Two Illinois consumers have filed a proposed class action in which they claim Conair’s Infiniti Pro Hair Styler Series 259Y blow dryer can spark and catch fire.
Filed in Cook County Circuit Court, the case alleges each plaintiff sustained burns to their right wrists and/or forearms after Conair’s blow dryer sparked and caught fire. The plaintiffs further claim that the blow dryers’ “safety plugs,” which are designed to “recognize a change in the electrical current,” failed to stop the product from sparking. According to the lawsuit, there’s reason to believe hundreds of Illinois consumers have bought Conair’s Infiniti Pro Hair Styler, Series 259Y, across the state.
The case contests that the defendant’s product is “unreasonably dangerous” in a number of respects, including that the blow dryer was “designed in such a way as to allow it to spark and catch fire.” The suit further alleges the Infiniti Pro Hair Styler comes without adequate instructions or warnings outlining its hazards, that the product’s safety plug can malfunction, and that the cord can wear down prematurely, causing it to arch and presenting a spark or fire risk.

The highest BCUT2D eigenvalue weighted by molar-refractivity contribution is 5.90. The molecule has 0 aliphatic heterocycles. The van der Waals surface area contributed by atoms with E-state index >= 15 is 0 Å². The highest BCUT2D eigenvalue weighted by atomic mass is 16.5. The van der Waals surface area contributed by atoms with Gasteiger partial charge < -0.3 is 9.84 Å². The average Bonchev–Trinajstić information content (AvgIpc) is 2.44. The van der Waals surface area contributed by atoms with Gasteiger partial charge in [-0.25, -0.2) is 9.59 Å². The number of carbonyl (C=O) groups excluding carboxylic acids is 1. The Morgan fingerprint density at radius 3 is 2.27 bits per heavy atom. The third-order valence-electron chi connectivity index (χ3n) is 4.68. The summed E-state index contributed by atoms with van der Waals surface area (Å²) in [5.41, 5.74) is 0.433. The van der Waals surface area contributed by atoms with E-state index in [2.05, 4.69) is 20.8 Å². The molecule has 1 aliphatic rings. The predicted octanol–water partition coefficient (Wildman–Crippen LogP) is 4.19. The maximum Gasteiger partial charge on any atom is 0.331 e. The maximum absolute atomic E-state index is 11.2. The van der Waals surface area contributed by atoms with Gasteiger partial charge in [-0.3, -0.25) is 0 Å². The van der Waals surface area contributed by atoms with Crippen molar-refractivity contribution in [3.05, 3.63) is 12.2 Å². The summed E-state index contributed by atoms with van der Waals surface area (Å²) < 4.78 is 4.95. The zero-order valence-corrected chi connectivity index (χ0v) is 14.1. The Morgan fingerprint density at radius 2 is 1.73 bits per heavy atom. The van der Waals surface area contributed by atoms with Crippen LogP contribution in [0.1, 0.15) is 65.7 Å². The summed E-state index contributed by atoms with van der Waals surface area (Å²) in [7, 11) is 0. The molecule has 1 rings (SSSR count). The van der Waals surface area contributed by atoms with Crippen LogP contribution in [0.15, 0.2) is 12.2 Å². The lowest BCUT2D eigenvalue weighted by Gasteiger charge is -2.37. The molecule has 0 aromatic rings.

“As a proximate cause of the aforesaid, Plaintiffs and Class members have become disabled, disfigured, incurred pain and suffering and will sustain pain and suffering in the future, incurred medical expenses and will incur medical and hospital expenses in the future,” the complaint reads.
Conair Corporation, the lawsuit says, was “well aware” of the apparent spark-and-fire defect in its Infiniti Pro Hair Styler yet concealed this information from consumers to “make a profit, to maintain an edge over its competitors, and to place consumers under the false belief that its products were safe.” The suit claims that absent Conair’s concealment of the dangers associated with the product, consumers would not have purchased, or would have paid less for, the blow dryers.
The lawsuit looks to cover consumers in Illinois who bought a Conair Infiniti Pro Hair Styler, Series 259Y, between the date the product was first made available and the present, as well as those who were injured by the blow dryer in Illinois at any time between February 24, 2019 and the present.